7. Learning to be indifferent toward the person. It’s commonly said that the opposite of love isn’t hatred– it’s indifference. This was especially hard for me, because I’m someone who tends to care about people a lot– especially those who are nearest to me. And honestly speaking, I’m not sure how exactly I made myself indifferent. But I think losing respect for the person, and thus losing love for the person, helped me not care as much anymore. Even recently, I still loved the person as a friend. I had reached out to them a month ago to reconnect, because I still cared. But after our interactions, it was made obvious that this “friendship” was one-sided and wasn’t really a friendship. After that, I had to learn to say my last words of compassion and well-wishes and let go. Which connects me to my next point…
8. Learning to separate the fantasy of the person versus the actual person. I had figured out a while back that the guy I fell in love with was different from the man who stood in front of me. Or if he wasn’t, then he was changed from the person I initially fell in love with. At the end of the day, the person I had loved had changed into someone else. If I didn’t feel that way, then I at least had to make myself believe that that was the case.
9. Distancing myself from the person physically. Out of sight, out of mind can help. It can be really hard, but when you’re hundreds of miles away from the other person, and with little to no contact, that connection seems to fade away.
10. Accepting the truth– even when it’s inexplicably hurtful. I think one of the hardest things for me to accept was that the person didn’t care about me the way that he had led me to believe that he did. Actions speak louder than words– that’s a motto I’ve carried for a long time. But in the case of this relationship, I excused so many things, probably because of how much I cared and how badly I didn’t want to give up on the other person and because of how much I wanted this relationship to work. But denial will only get one so far, because an illusion can only be held for so long. The thing is, it’s going to hurt whether you leave a relationship, or whether you stay in it– if that relationship is wrong for you. You’re going to hurt either way. So you might as well pick the option that’s better in the long term. And don’t wait for the other person to prove themself, and don’t keep working on trying to be there for them when they don’t want to be helped. Remember that you can’t help those who doesn’t help themselves. That’s not only good for you, but it’s also respectful of that other person and their boundaries. Besides, if a person really did care, you wouldn’t have to take measures to help them care. They would have already made it clear. Actions make things much more clear than words do, generally speaking.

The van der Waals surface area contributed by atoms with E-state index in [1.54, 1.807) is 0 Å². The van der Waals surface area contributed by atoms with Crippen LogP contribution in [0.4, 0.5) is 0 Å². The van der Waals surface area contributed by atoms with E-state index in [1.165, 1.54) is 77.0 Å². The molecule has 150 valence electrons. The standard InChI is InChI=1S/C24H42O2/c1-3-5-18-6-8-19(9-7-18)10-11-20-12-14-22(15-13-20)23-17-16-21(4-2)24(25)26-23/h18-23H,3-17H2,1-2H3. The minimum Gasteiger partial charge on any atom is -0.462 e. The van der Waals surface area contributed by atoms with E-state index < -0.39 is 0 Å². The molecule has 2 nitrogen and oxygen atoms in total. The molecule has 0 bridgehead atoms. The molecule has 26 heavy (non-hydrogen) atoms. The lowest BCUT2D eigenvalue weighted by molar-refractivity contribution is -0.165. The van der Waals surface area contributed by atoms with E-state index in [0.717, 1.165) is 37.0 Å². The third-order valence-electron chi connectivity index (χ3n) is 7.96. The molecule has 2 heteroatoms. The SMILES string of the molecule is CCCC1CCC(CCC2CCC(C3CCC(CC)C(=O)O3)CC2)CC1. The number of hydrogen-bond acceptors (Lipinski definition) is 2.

11. Keeping the negative energy away when and where I could help it and when it was helpful. Like I mentioned earlier, I kept the negative energy of the Heartbreak series away once it stopped benefitting me. It was more like remains of something that I finished struggling with, and I really don’t need to keep all that in my sight anymore. Similarly…
12. Immersing myself in positive energy. Filter out your social media feeds. Watch TV shows, YouTubers that uplift you, and read books that make you happy and hopeful. Also, laughing. Laughing helps… a lot.
13. Listen to others’ stories of love and heartbreak. Nabela and Seth, y’all. Stories like theirs gave me hope and reminded me that good things are to come– and they are living proof of that.
14. Separating what I know from what I feel. It may feel like the pain will never go away, that you will never come past this. But you will. Remember that others have been in your place, and now they’re happily with the love of their life or just in better shape in general, in a relationship or not. Just because you feel one way doesn’t mean it’s the truth. Similarly, remember that just because you might feel like you want to be with the person doesn’t mean that you actually want to be with that person– it’s just your brain, your hormones trying to trick you. Don’t give in. Label those thoughts for what they are– tricks. Having faith in God’s greater, perfect plan for me really, really helped me, too. I knew that even if I felt certain things could have or should have been a certain way, God’s plan was more wise than what my feelings tried to dictate.
15. Knowing that this wasn’t permanent. I know this sounds similar to the last point, but I want to reiterate this: this pain, the extent of it, will not last forever. Not only that, but it will significantly lessen once you meet someone else– the person who deserves you. The memories of the pain may not disappear, but the thing is you’ll be so indifferent to them being there. Because one day, you’re going to meet and be with someone who is deserving of you and who you are deserving of, insha Allah.